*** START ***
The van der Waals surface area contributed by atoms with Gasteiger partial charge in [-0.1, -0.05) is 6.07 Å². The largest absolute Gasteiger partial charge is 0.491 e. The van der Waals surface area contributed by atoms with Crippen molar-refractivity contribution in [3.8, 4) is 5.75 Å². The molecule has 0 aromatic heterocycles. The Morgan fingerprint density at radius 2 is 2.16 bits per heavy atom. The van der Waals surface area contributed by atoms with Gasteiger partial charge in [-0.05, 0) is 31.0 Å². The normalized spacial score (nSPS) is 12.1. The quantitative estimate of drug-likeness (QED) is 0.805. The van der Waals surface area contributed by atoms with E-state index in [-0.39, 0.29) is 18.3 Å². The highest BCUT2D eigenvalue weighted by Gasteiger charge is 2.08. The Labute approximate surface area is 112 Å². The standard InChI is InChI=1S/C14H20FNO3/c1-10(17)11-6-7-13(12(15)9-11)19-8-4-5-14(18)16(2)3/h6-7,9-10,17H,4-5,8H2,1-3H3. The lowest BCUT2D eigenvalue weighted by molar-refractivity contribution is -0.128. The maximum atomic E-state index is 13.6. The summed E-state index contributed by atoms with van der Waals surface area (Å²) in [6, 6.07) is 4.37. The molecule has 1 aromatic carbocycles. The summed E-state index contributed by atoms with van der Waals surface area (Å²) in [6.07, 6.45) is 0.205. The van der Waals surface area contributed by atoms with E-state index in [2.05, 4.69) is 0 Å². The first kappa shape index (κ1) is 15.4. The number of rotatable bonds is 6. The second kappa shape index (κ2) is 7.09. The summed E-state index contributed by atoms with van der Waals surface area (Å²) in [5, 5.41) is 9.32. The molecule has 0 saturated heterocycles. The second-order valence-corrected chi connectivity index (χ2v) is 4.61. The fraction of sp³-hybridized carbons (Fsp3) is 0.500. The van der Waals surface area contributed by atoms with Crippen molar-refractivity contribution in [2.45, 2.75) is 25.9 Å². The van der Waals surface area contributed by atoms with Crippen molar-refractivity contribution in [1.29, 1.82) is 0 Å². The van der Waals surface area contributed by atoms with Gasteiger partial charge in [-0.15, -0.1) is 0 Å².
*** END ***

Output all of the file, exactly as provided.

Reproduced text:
The van der Waals surface area contributed by atoms with Gasteiger partial charge in [-0.1, -0.05) is 6.07 Å². The largest absolute Gasteiger partial charge is 0.491 e. The van der Waals surface area contributed by atoms with Crippen molar-refractivity contribution in [3.8, 4) is 5.75 Å². The molecule has 0 aromatic heterocycles. The Morgan fingerprint density at radius 2 is 2.16 bits per heavy atom. The van der Waals surface area contributed by atoms with Gasteiger partial charge in [-0.05, 0) is 31.0 Å². The normalized spacial score (nSPS) is 12.1. The quantitative estimate of drug-likeness (QED) is 0.805. The van der Waals surface area contributed by atoms with E-state index in [-0.39, 0.29) is 18.3 Å². The highest BCUT2D eigenvalue weighted by Gasteiger charge is 2.08. The Labute approximate surface area is 112 Å². The standard InChI is InChI=1S/C14H20FNO3/c1-10(17)11-6-7-13(12(15)9-11)19-8-4-5-14(18)16(2)3/h6-7,9-10,17H,4-5,8H2,1-3H3. The lowest BCUT2D eigenvalue weighted by molar-refractivity contribution is -0.128. The maximum atomic E-state index is 13.6. The summed E-state index contributed by atoms with van der Waals surface area (Å²) in [6, 6.07) is 4.37. The molecule has 1 aromatic carbocycles. The summed E-state index contributed by atoms with van der Waals surface area (Å²) in [6.07, 6.45) is 0.205. The van der Waals surface area contributed by atoms with E-state index in [2.05, 4.69) is 0 Å². The first kappa shape index (κ1) is 15.4. The number of rotatable bonds is 6. The second kappa shape index (κ2) is 7.09. The summed E-state index contributed by atoms with van der Waals surface area (Å²) in [5, 5.41) is 9.32. The molecule has 0 saturated heterocycles. The second-order valence-corrected chi connectivity index (χ2v) is 4.61. The fraction of sp³-hybridized carbons (Fsp3) is 0.500. The van der Waals surface area contributed by atoms with Crippen molar-refractivity contribution in [2.45, 2.75) is 25.9 Å². The van der Waals surface area contributed by atoms with Crippen molar-refractivity contribution in [1.29, 1.82) is 0 Å². The van der Waals surface area contributed by atoms with Gasteiger partial charge in [-0.15, -0.1) is 0 Å².